Georgia, No. 2000-v-295, slip op. at 53-77 (Butts Cty.
Sup. Ct. Oct. 9, 2012). On September 26, 1997, the jury found
him guilty of all counts, and five days later it recommended
a sentence of death. Cromartie, 514 S.E.2d at 209
n.1. The trial court sentenced Cromartie to death for the
malice murder, to life imprisonment for the armed robbery,
and for his other crimes to lesser terms of imprisonment, all
of which were to be served consecutively. Id. The
court denied Cromartie's motion for a new trial.
Georgia Supreme Court affirmed Cromartie's convictions
and sentences on March 8, 1999. Id. at 215. He filed
a motion for reconsideration, which the court denied. Notice
of Filing, Cromartie v. Warden, GDCP, No.
7:14-cv-00039 (M.D. Ga. July 7, 2014), ECF 18-31. The United
States Supreme Court denied his petition for certiorari,
Cromartie v. Georgia, 528 U.S. 974 (1999), and his
petition for rehearing, Cromartie v. Georgia, 528
U.S. 1108 (2000).
First Order Setting Execution
April 19, 2000, the Thomas County Superior Court issued an
order setting Cromartie's execution for the week of May 9
through May 16, 2000. Notice of Filing, Cromartie,
No. 7:14-cv-00039, ECF 19-3. Cromartie filed a motion for a
stay of execution in both the superior court and the Georgia
Supreme Court. Id. ECF 19-4, 19-9. Both of those
motions were denied. Id. ECF 19-6, 19-12.
Cromartie's execution was, however, automatically stayed
when he filed a state habeas petition four days before the
week of his scheduled execution. See id. ECF 19-13.
State Habeas Petition
filed a habeas petition in the Butts County Superior Court on
May 5, 2000, id. ECF 19-14, and amended it on
December 9, 2005, id. ECF 20-22. The court held an
evidentiary hearing on August 12 through 14, 2008.
Id. ECF 21-24. It denied his petition in an
eighty-six page order on February 9, 2012. Id. ECF
Gary Young, a trial witness, recanted some of his testimony
Cromartie filed a motion to reconsider the denial of his
state habeas petition. Id. ECF 23-42. The court
reopened discovery so that Young could be deposed.
Id. ECF 23-44, 23-45, 23-47. On October 9, 2012, the
court found that Young's recantation was unreliable and
denied Cromartie's motion to reconsider. Id. ECF
24-9; see supra note 2. He filed in the Georgia
Supreme Court an application for a certificate of probable
cause to appeal the February 9 order that denied his habeas
petition and the October 9 order that denied his motion for
reconsideration. Id. ECF 24-10. The Georgia Supreme
Court denied his application, id. ECF 24-14, and the
United States Supreme Court denied his petition for a writ of
certiorari, Cromartie v. Chatman, 572 U.S. 1064
Federal Habeas Petition
filed a habeas petition in the Middle District of Georgia on
March 20, 2014, and amended it on June 22, 2015. Petition for
Writ of Habeas Corpus, Cromartie, No. 7:14-cv-00039,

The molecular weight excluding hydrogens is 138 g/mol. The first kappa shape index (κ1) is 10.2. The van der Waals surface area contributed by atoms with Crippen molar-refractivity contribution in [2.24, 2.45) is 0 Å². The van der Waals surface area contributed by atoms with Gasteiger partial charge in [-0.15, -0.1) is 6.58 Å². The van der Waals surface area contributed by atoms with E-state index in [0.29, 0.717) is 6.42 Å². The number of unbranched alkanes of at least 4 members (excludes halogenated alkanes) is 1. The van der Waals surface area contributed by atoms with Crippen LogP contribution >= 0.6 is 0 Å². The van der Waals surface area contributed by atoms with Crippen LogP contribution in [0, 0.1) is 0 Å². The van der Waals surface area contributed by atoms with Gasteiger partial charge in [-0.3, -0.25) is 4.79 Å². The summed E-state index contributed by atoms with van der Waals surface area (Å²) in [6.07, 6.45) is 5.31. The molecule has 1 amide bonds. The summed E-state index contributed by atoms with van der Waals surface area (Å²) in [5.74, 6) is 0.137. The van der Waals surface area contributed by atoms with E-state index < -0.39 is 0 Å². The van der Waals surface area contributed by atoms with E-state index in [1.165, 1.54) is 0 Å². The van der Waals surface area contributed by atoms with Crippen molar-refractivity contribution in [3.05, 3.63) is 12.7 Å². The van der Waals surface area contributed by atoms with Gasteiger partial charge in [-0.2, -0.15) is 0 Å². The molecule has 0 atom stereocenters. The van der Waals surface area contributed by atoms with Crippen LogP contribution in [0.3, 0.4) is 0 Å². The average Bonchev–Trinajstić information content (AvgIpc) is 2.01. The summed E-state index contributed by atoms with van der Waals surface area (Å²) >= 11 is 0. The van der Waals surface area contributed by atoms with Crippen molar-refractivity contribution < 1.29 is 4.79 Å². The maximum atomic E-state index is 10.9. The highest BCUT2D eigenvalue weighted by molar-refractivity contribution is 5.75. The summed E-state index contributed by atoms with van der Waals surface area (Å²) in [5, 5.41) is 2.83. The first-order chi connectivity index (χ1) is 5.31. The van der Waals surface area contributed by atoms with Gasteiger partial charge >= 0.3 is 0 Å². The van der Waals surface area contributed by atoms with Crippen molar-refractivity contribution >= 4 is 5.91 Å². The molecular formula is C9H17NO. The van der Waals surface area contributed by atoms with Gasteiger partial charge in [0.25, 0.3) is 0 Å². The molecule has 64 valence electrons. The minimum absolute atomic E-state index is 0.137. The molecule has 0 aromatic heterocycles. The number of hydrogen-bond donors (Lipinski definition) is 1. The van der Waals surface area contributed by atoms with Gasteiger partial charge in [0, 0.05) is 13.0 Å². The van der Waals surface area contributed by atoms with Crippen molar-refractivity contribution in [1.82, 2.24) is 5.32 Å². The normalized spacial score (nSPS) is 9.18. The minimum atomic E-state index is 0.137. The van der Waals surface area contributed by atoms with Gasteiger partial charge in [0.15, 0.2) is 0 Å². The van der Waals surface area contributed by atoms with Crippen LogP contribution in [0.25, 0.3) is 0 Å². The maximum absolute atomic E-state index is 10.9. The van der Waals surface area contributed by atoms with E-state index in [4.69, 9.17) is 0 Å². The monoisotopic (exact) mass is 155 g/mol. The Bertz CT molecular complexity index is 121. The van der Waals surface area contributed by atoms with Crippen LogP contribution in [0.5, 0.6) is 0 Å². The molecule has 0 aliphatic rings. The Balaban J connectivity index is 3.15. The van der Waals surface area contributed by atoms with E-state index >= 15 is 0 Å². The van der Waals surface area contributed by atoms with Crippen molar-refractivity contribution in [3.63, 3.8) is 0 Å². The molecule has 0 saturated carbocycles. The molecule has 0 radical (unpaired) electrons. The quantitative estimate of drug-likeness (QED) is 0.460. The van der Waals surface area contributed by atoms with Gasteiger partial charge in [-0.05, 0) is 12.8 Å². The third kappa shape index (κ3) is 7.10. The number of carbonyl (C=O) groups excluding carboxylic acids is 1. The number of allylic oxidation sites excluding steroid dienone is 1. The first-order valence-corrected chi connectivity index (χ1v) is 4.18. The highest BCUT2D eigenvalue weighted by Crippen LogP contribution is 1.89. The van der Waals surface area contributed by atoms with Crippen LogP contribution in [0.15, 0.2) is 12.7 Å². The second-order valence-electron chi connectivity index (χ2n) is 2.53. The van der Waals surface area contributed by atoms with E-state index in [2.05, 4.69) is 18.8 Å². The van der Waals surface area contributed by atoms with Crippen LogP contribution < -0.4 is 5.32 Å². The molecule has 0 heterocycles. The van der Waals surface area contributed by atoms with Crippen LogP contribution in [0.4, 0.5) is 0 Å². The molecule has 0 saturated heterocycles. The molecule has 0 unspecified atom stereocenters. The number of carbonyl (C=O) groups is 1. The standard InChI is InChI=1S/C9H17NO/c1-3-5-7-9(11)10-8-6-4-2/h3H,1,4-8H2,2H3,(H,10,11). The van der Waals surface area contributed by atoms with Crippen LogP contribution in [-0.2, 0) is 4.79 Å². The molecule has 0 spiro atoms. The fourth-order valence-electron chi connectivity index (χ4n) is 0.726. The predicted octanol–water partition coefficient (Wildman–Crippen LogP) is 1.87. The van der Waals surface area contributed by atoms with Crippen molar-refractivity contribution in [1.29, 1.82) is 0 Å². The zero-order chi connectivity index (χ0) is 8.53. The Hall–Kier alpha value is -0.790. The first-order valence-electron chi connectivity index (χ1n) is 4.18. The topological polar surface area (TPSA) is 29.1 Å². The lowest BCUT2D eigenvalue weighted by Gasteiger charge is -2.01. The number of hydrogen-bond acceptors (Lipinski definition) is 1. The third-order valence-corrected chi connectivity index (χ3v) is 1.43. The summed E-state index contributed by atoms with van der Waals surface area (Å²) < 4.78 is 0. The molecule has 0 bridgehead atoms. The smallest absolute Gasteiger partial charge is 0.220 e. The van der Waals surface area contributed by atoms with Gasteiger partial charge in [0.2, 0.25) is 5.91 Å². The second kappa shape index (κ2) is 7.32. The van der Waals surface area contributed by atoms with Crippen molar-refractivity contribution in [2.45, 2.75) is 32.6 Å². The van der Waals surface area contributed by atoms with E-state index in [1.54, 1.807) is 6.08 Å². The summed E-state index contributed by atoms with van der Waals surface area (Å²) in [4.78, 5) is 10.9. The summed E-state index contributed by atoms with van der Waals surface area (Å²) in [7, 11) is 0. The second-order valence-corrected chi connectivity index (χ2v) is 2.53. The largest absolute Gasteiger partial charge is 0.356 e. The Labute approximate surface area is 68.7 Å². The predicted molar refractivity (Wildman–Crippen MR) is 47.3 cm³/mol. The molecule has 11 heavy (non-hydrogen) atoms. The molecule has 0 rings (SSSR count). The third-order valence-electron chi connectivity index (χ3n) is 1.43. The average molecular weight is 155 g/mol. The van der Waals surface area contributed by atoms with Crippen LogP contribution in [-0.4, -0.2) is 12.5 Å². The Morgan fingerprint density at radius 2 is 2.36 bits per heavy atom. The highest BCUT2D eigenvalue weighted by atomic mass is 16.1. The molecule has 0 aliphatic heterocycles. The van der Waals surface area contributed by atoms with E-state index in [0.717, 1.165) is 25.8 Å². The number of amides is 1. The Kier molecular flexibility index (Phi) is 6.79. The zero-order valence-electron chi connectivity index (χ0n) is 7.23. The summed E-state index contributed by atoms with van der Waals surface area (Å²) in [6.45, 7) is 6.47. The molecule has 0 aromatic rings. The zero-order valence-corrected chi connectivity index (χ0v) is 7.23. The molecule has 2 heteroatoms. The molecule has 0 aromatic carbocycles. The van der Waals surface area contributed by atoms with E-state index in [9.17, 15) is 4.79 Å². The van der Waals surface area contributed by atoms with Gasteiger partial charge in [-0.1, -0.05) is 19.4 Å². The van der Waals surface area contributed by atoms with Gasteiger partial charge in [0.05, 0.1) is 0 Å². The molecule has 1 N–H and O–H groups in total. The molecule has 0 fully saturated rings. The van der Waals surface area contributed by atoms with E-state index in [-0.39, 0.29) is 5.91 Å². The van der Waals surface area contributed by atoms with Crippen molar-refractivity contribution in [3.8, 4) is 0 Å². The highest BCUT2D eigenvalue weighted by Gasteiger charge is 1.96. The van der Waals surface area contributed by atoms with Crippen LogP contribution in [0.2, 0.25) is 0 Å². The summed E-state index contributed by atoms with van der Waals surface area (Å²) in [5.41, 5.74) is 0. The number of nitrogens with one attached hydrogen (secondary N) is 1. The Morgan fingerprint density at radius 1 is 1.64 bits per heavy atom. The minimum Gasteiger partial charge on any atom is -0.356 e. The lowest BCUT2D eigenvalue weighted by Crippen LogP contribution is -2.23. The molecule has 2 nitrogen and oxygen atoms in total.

ECF 1, 62. The district court denied the habeas petition and
declined to issue a certificate of appealability on any of
his claims. Cromartie v. Warden, No. 7:14-cv-00039,
2017 WL 1234139, at *43-44 (M.D. Ga. Mar. 31, 2017). The
district court thereafter denied Cromartie's Rule 59
motion to alter or amend the judgment. Order,
Cromartie, No. 7:14-cv-00039, ECF 84.
then filed in this Court an application for a certificate of
appealability, which we denied. Cromartie v. GDCP
Warden, No. 17-12627, 2018 WL 3000483, at *1 (11th Cir.
Jan. 3, 2018); see also Order, Cromartie,
No. 17-12627, ECF 26 (denying motion for reconsideration).
The United States Supreme Court denied certiorari on December
3, 2018. Cromartie v. Sellers, 139 S.Ct. 594 (2018).
Extraordinary Motion for a New Trial & Postconviction
December 28, 2018, Cromartie filed a motion in the Thomas
County Superior Court asking for a new trial and DNA testing
on various items that had been introduced as evidence during
his trial. Doc. 11 ¶ 27. He contended that two
advancements in DNA technology - the ability to test
"touch DNA" and probabilistic genotyping - could
reveal that one of his accomplices was the actual triggerman.
Doc. 1-2 at 31-32. Cromartie does not deny being involved in
the robbery in which Slysz was murdered but contends that he
did not fire the shots. Doc 11 ¶ 23 n.5.
the court held an evidentiary hearing, it issued an order
denying Cromartie's motion on September 16, 2019. Doc.
1-2 at 3-36. The court concluded that (1) even if the DNA
testing showed what Cromartie alleged it would, the results
would not establish a reasonable probability that the verdict
would have been different, and (2) he could not show that his
motion was not filed for the purpose of delaying his
execution. Id. On October 25, 2019, the Georgia
Supreme Court denied Cromartie's application for a
discretionary appeal. Cromartie v. State, Case No.
S20D0330 (Ga. Oct. 25, 2019).
Second Order ...